Neurostimulation via Neubie Aids Movement With MS, Company Says
Neubie, a neuromuscular electrical stimulation device developed by NeuFit, led to measurable improvements in function and strength in the six multiple sclerosis (MS) patients who participated in a three-day physical therapy bootcamp, the company announced in a press release.
The Neubie device is part of the NeuFit method to re-educate the neuromuscular system and help to ease chronic pain, and allow people to heal faster and perform better. The patented devise, cleared for use by the U.S. Food and Drug Administration, works by sending direct electrical signals through the skin to nerves at locations where patients are experiencing pain or difficulties with muscle movement.
These signals are meant to change the neurological patterns that delay recovery and to re-educate the body for more optimal functioning. Neubie aims to induce a re-wiring of brain connections — a feature called neuroplasticity — to give patients a greater range of motion, more strength, and better function.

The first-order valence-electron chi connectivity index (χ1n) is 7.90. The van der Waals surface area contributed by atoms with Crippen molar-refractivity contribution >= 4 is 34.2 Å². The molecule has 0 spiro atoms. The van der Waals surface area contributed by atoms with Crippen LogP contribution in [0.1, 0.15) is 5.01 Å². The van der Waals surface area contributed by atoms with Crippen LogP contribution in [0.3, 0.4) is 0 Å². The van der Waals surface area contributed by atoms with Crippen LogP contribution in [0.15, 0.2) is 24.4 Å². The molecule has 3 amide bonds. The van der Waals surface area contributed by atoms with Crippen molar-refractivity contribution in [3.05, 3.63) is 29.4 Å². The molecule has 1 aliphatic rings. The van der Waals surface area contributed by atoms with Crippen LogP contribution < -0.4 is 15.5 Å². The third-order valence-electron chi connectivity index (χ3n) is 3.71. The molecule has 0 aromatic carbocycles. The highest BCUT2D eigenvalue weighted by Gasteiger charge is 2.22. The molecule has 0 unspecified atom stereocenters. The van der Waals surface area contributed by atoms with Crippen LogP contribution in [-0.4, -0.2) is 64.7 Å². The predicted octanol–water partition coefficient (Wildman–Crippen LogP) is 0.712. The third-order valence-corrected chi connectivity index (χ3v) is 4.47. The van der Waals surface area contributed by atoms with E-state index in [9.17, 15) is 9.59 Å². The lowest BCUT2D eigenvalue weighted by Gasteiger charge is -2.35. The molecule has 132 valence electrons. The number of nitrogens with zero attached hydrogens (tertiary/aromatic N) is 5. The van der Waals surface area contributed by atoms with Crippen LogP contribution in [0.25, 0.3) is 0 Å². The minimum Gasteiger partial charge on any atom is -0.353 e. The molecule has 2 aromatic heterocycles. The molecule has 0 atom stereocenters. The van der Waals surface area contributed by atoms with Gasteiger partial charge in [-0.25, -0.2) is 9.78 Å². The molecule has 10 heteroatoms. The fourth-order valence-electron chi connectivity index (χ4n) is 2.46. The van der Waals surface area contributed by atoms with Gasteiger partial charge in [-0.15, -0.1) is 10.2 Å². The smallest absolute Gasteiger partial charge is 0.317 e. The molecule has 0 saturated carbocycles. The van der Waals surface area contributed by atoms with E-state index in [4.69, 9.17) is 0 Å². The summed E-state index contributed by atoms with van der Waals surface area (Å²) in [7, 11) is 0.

At the weekend-long bootcamp at NeuFit’s headquarters in Austin, Texas, six MS patients were assigned physical therapists who helped them in using the Neubie device as part of the NeuFit method.
The process begins with patients performing various manual tests while the device identifies the location of affected nerves. Then patients undergo manual therapy and Neubie neurological stimulation to help in re-educating the body.
The physical therapists indicated that each patient made “measurable progress” throughout the bootcamp, NeuFit reported in its release.
“I have made so much progress in three days, I can only imagine how much better I am going to be doing if I stick to this protocol,” said one patient.
“I have tried many different things to address my MS and this is the best hope for my recovery and revival of my abilities that I have ever had,” another added.
NeuFit plans to hold another MS Bootcamp on Feb. 18–20, 2022. People with MS may sign up by emailing [email protected].
While the press release does not indicate what out-of-pocket costs patients may incur by attending a bootcamp, the company’s website notes that services at its headquarters are “self-pay” although they may be covered by insurance.
Use of Neubie is not indicated to treat MS, the website also notes, but when used as part of the NeuFit method it has helped some patients “improve function, become more mobile, and return to activities that had become challenging or impossible.”